A common misconception about these heads is that they’ll give you a finish-ready result. However, the job of a planer is to give you uniform thickness across your piece. They do not take out warp or twist, nor do they produce a surface that is ready for finish. You will always need to sand (or smooth with hand planes/scrapers) before you’re ready for staining and finishing. Different types of cutter heads leave different tooling marks, hence, straight blades leave chatter lines across the piece, spiral heads leave long straight lines down the length of the piece, and shearing style spiral heads leave long straight lines that are very slightly cupped. The primary difference is going to be in the following. First, how much material you can remove in a single pass. Next, how much grain tear out. Finally, how easily the blades index for minimal tooling marks (and therefore sanding) after planing. I haven’t found there to be any additional sanding for this shearing head over the straight blade spiral, as a result I’m definitely pleased with the results.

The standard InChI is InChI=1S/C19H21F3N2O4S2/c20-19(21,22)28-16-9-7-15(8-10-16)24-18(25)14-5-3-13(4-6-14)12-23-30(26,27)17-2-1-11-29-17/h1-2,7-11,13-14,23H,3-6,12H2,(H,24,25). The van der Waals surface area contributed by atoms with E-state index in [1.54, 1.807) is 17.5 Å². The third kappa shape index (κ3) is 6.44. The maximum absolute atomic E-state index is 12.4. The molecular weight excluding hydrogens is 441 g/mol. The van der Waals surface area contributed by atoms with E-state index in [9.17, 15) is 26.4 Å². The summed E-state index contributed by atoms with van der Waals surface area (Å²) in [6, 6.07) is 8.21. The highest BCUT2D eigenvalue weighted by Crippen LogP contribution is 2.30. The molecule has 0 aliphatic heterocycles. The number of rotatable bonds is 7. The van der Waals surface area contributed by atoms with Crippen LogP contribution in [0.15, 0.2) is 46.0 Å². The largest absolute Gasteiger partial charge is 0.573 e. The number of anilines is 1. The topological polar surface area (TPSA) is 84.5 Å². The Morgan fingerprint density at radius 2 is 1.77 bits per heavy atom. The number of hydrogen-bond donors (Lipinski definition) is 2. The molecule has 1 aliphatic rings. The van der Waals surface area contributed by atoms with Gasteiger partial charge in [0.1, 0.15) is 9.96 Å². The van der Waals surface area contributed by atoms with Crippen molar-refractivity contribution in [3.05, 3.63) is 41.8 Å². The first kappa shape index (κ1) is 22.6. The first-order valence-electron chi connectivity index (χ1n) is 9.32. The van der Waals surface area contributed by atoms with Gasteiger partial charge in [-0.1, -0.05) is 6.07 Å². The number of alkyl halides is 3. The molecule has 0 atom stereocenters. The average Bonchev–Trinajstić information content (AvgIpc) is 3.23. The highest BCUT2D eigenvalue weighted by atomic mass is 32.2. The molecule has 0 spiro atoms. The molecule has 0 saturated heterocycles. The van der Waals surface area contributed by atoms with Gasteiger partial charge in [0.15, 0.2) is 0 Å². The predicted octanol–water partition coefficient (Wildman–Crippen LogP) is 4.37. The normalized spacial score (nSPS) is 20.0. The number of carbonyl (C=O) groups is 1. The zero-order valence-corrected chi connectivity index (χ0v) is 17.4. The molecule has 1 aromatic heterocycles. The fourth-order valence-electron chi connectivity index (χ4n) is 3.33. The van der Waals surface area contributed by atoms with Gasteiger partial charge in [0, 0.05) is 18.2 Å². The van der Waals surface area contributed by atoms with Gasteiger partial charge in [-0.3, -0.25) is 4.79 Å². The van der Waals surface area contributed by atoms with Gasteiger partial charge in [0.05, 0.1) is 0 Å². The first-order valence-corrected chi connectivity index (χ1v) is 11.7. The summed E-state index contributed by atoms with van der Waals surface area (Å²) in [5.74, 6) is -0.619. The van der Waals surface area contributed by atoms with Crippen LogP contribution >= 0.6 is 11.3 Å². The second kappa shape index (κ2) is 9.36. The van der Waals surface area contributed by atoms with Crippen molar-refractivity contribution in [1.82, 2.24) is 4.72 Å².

Final Thoughts

If you already own a Woodmaster Planer and you’re considering upgrading to their helical spiral cutter head, pull the trigger. It’s quiet, leaves a great finish with virtually no tear out, as well as it easily cuts hardwood at full width, a full crank at a time. If you do not already own a Woodmaster Planer and are considering the machine as a whole, this one is a testament to the durability. My Woodmaster has seen a LOT of board feet with the previous owner and it’s still going strong. The machine is simple, versatile with many different head options, most important reasonably priced.

To purchase the spiral cut head, click here.